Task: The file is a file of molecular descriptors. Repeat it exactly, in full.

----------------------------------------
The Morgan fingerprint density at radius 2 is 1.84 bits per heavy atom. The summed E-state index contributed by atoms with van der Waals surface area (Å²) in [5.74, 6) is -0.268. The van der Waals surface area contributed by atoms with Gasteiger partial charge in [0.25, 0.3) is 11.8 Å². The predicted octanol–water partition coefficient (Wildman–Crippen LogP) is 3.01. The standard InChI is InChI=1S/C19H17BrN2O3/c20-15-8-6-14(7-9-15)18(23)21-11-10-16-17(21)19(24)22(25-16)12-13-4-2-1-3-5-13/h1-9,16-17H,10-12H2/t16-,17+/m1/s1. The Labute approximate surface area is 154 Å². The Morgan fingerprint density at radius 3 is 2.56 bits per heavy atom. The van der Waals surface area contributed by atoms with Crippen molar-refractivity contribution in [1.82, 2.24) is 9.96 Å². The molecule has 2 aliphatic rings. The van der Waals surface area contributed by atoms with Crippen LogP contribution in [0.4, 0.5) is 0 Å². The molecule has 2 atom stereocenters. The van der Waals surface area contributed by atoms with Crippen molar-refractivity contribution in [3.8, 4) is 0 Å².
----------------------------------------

The Morgan fingerprint density at radius 2 is 1.84 bits per heavy atom. The summed E-state index contributed by atoms with van der Waals surface area (Å²) in [5.74, 6) is -0.268. The van der Waals surface area contributed by atoms with Gasteiger partial charge in [0.25, 0.3) is 11.8 Å². The predicted octanol–water partition coefficient (Wildman–Crippen LogP) is 3.01. The standard InChI is InChI=1S/C19H17BrN2O3/c20-15-8-6-14(7-9-15)18(23)21-11-10-16-17(21)19(24)22(25-16)12-13-4-2-1-3-5-13/h1-9,16-17H,10-12H2/t16-,17+/m1/s1. The Labute approximate surface area is 154 Å². The Morgan fingerprint density at radius 3 is 2.56 bits per heavy atom. The van der Waals surface area contributed by atoms with Crippen molar-refractivity contribution in [1.82, 2.24) is 9.96 Å². The molecule has 2 aliphatic rings. The van der Waals surface area contributed by atoms with Crippen LogP contribution in [0.4, 0.5) is 0 Å². The molecule has 2 atom stereocenters. The van der Waals surface area contributed by atoms with Crippen molar-refractivity contribution in [3.8, 4) is 0 Å².